Places in the contemporary world are subjected to the workings of differentiating logics, foremost of which is globalization and to the other end, the counter-logic of localization, which results in, amongst others, the instantiation of differing spaces. These spaces, oftentimes co-existing and overlapping, are a result of contrapuntal forces, enacting their own colonization of places by people of varying interests. This article explores the other uses of kumisyunan (fish trading houses) by magririgaton (fish vendors) from a small fishing community in Quezon province that “simultaneously represent, contest, and invert” the very purpose and nature of the places’ rationale: fish trading. Heterotopia will be deployed in this article to further the ends of how a particular place could be inhabited by a number of spaces or exhibit alternate spatial possibilities and display a plethora of spatial practices within one singular location at different times in a particular spatial and temporal context. The article hopes to contribute to the further understanding of how everyday life and place is lived and reproduced in the variegated geographies of globalization in a developing economy like the Philippines.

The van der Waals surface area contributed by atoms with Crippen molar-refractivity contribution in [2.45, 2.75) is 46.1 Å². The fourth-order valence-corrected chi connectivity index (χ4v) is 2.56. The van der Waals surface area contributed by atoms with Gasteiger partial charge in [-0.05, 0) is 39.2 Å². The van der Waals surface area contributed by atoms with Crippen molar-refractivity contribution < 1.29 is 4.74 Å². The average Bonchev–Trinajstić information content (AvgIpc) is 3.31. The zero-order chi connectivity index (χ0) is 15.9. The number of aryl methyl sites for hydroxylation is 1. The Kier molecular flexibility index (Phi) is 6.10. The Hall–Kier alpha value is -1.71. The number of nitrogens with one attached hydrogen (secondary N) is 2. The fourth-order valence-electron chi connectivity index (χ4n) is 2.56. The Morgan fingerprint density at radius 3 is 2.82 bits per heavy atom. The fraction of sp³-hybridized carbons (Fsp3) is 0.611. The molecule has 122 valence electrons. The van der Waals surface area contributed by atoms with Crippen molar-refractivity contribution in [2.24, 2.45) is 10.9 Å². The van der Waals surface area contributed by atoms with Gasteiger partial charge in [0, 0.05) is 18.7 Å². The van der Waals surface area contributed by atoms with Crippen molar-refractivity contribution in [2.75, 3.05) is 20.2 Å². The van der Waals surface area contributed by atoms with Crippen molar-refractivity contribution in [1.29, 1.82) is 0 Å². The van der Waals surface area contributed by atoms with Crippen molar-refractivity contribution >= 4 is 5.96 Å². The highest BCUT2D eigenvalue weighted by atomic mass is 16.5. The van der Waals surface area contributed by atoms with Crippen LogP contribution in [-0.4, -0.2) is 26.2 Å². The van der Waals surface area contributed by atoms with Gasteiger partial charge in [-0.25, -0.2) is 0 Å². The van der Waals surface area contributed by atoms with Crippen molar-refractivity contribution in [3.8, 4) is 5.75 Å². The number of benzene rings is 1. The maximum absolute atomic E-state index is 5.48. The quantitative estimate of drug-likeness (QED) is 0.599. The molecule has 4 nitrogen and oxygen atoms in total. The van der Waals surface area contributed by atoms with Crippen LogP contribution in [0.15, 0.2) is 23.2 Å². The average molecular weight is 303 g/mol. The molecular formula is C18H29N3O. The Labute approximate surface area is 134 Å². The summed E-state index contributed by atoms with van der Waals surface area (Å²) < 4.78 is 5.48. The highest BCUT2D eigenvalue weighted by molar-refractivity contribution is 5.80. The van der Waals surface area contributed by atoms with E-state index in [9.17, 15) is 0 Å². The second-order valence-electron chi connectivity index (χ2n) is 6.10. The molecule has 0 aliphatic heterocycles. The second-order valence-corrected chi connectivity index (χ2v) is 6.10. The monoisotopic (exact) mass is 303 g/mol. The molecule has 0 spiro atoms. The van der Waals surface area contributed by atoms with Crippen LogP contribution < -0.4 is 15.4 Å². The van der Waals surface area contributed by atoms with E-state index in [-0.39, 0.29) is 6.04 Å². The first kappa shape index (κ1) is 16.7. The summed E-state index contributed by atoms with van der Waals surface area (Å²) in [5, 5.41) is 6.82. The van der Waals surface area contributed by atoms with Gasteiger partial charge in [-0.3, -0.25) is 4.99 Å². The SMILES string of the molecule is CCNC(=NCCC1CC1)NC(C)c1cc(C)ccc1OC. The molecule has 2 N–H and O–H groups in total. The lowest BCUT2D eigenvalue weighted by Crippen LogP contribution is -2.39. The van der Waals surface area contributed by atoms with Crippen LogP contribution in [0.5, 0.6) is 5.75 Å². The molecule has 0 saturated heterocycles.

Download the paper here
In GAF2, 2007 Kochi, Dr C. Ramachandran and colleagues presented on: “Gendered spaces, Technological Change and Fisheries Sustainability: A comparative analysis of women in Tuna Fisheries in Lakshadeep and Bivalve Fisheries in Kerala”. This is another fascinating investigation of the use of space by women and men in a fisheries setting. Downlaod the PPT here.
See also Dr Turgo’s earlier paper and story: Insider’s Rapport? Take a Visit to a Philippine Coastal Community with Dr Nelson Turgo, Social Scientist
Also see Dr Turgo’s Ph D thesis: http://www.sirc.cf.ac.uk/uploads/thesis/Turgo.pdf
Posted in Asia, Change, Country, Fisheries, Gender, Gender in the workplace, Gendered labor studies, Geography, Globalization, Localization, Men, Nelson Turgo, Organisations and People, Philippines, Research, communication resources, Women